Bad weather isn't the only thing disrupting flights across the airline industry.
In recent weeks, major U.S. carriers have blamed an "unusually high number" of delays and cancelations on unprecedented weather at some of their biggest hubs.
The other issue, however, is the fact that pilots need to be retrained.
"Airline training departments must deal with increased flight schedules" now that passengers are rushing back to airports, a spokesperson for the Air Line Pilots Association (ALPA), the largest airline pilot union in the world, told FOX Business in a statement.
ALPA further noted that "most [airline training departments] should be able to predict and respond appropriately to retraining demands" in order to keep pace with the recent surge in leisure travel.
ALPA clarified that this doesn't mean there is a shortage of pilots.
"Throughout the pandemic, ALPA fought for passage of the [Payroll Support Program] PSP, not only to help save jobs, but also to position the airline industry for success once the economy started to recover and flying demand increased," the ALPA spokesperson said. "Rather than massive layoffs, airlines were able to keep pilots on the payroll and ensure they were ready to return to flying."
Likewise, Nancy Young, vice president of environmental affairs of Airlines for America, an industry trade organization representing the leading U.S. airlines, noted that although its members are "grateful" for the payroll support program which helped keep the heavily battered industry afloat, there are still a "number of employees on the sidelines."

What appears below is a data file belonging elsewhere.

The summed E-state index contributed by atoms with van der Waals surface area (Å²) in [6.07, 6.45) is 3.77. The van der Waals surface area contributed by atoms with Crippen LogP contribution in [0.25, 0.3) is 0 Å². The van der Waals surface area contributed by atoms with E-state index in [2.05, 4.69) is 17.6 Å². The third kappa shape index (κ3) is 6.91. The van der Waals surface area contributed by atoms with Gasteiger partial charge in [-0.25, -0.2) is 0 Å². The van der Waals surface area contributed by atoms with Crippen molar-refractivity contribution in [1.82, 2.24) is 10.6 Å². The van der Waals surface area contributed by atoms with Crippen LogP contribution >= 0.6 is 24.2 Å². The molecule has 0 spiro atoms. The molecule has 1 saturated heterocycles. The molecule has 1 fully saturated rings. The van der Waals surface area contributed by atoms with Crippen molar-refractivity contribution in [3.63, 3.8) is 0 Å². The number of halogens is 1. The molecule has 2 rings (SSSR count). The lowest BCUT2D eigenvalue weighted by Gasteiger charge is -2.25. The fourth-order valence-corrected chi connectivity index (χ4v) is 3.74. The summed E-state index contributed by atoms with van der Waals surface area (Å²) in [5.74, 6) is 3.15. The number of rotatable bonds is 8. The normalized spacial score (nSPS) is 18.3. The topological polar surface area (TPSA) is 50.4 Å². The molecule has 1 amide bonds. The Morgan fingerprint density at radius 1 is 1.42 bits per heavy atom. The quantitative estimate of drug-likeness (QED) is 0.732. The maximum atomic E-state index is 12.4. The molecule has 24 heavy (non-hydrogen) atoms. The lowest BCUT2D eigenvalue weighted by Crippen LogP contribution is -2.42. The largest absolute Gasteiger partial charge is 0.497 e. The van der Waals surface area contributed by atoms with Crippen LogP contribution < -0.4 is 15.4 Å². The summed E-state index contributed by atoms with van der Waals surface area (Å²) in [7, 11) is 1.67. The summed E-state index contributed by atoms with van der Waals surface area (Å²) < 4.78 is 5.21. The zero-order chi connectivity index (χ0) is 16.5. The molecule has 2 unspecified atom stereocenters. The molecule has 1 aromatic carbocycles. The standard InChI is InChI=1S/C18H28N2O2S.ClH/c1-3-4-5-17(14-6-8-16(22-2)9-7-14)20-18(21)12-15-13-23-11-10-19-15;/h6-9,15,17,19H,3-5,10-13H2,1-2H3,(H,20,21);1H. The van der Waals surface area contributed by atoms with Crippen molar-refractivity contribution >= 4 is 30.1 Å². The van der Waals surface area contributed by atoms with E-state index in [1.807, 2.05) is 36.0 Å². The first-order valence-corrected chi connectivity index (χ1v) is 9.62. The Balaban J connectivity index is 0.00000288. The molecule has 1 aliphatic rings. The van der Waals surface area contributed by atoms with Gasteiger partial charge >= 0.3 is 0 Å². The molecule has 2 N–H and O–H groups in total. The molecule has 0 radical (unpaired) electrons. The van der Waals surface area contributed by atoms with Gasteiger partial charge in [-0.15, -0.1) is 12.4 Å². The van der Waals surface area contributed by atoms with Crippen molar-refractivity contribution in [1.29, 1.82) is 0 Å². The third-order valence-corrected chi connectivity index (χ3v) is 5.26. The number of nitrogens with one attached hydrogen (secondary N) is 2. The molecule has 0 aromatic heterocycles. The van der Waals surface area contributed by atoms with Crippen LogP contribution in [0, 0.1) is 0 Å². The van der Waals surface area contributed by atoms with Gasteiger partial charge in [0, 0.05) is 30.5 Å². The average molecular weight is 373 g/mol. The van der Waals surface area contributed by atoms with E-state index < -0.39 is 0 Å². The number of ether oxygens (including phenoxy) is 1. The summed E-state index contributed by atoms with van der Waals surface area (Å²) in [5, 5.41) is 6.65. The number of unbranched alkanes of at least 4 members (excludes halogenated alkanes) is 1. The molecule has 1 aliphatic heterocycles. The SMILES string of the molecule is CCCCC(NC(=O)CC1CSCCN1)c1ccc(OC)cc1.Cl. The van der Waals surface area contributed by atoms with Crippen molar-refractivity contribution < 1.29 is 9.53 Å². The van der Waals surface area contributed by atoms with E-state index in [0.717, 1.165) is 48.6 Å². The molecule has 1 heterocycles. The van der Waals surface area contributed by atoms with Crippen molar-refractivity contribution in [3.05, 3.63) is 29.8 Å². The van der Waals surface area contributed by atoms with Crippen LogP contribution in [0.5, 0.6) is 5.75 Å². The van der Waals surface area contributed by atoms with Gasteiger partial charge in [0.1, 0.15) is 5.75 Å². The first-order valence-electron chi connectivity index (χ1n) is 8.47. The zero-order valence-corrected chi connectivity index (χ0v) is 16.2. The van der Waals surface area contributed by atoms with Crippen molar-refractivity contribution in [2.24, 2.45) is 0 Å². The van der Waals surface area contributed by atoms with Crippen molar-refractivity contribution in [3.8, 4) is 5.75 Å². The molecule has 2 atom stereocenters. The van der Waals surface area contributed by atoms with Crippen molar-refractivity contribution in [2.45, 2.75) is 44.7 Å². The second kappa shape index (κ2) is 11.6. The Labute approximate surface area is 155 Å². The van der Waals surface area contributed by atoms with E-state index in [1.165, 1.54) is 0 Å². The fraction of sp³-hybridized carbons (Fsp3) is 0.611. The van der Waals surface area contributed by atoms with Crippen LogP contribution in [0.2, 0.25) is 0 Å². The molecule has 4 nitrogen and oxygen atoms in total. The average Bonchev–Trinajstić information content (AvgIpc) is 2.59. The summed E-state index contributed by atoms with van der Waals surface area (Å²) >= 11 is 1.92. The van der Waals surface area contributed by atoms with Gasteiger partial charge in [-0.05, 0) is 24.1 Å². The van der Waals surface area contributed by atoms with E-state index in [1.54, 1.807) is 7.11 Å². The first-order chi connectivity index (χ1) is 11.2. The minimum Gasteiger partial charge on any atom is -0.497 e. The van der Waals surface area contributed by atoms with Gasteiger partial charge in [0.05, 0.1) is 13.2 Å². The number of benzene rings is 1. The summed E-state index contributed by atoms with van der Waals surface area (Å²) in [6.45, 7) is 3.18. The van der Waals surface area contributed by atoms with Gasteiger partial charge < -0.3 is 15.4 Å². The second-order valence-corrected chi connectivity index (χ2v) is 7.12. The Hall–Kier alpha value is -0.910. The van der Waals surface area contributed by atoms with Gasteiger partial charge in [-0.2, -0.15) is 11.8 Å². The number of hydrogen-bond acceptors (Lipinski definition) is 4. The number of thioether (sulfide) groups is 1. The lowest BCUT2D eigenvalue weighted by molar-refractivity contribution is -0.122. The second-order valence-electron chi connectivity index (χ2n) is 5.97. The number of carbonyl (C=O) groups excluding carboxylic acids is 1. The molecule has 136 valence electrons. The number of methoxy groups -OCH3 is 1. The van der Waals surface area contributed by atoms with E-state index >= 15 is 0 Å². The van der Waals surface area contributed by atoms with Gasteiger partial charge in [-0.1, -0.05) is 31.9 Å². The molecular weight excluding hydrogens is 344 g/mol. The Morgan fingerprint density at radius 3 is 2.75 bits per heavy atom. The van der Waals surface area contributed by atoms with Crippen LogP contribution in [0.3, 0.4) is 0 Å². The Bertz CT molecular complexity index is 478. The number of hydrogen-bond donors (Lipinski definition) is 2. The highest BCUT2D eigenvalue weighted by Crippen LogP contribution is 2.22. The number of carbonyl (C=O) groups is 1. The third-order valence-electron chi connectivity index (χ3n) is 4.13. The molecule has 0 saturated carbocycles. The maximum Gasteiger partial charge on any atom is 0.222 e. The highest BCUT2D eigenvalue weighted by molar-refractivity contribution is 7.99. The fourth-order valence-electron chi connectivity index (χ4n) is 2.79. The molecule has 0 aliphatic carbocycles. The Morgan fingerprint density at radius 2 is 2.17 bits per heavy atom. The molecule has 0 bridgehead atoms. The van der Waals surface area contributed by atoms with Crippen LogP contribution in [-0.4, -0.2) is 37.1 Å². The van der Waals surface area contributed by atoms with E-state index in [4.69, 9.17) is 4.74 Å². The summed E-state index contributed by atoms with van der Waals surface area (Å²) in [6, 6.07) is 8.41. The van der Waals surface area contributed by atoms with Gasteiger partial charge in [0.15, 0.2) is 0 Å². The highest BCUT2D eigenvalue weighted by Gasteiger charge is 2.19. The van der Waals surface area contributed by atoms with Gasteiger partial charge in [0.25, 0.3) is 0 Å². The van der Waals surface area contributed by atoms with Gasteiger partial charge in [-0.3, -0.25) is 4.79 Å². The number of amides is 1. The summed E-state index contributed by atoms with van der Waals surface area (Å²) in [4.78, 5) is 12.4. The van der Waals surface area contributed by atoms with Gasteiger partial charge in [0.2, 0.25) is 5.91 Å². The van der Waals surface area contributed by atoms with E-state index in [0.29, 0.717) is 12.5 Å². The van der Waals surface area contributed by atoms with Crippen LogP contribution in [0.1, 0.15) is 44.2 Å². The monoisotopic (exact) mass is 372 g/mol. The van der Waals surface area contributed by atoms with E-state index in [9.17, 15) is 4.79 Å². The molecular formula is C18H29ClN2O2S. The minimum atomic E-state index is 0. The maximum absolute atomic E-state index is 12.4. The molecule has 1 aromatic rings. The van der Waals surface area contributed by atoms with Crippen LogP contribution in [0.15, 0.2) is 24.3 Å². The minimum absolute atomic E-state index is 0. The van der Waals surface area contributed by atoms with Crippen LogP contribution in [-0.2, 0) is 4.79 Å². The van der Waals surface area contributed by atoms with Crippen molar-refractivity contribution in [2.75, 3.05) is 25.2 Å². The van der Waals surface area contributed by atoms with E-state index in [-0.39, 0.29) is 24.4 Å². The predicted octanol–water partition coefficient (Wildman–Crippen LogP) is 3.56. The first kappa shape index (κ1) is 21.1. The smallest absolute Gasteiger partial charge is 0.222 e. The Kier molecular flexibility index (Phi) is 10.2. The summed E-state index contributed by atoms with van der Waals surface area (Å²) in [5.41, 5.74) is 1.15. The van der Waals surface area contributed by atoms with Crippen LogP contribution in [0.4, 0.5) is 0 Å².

"They've got to be retrained and we've got to make sure that we've got the numbers matched to the demand as it comes back on … we're working hard on that and all of our members are," Young said earlier this month.
To help, ALPA says it's "actively working with the airlines to ensure that the investments made in our industry help fuel the economic recovery, continue to produce an adequate supply of highly-trained pilots and keep flying safe."
Currently, airlines are working hard to handle the recent uptick in demand after taking a significant financial hit over the past year.
"We were staffed for what we’re flying and we’re flying for what we staffed," a Southwest Airlines spokesperson Dan Landson told FOX Business.
Landson said Southwest is the "only major airline to maintain service at every U.S. airport" served prior to the pandemic and to have "utilized Congressional Payroll Support to maintain staffing," allowing the airline to continue its 50-year history of no layoffs or furloughs.
However, last month "prolonged and widespread thunderstorms and unrelated challenges with technology" created "several days of [an] unusually high number of delays and flight cancelations" for the carrier.
Alan Kasher, Southwest executive vice president of daily operations, told customers that it was a problem impacting the entire industry – not just Southwest.
"We’ve been experiencing relentless summer storms across many parts of our country, including some of our busier airports, which has introduced a greater amount of delay than we traditionally see this time of year," Kasher said. "This has impacted the entire airline industry."
American Airlines was another affected airline.
"The first few weeks of June have brought unprecedented weather to our largest hubs, heavily impacting our operation and causing delays, canceled flights and disruptions to crew member schedules and our customers' plans," an American Airlines spokesperson previously told FOX Business.
That, "combined with the labor shortages some of our vendors are contending with and the incredibly quick ramp up of customer demand" forced the carrier to adjust a "fraction" of its flight schedules in July.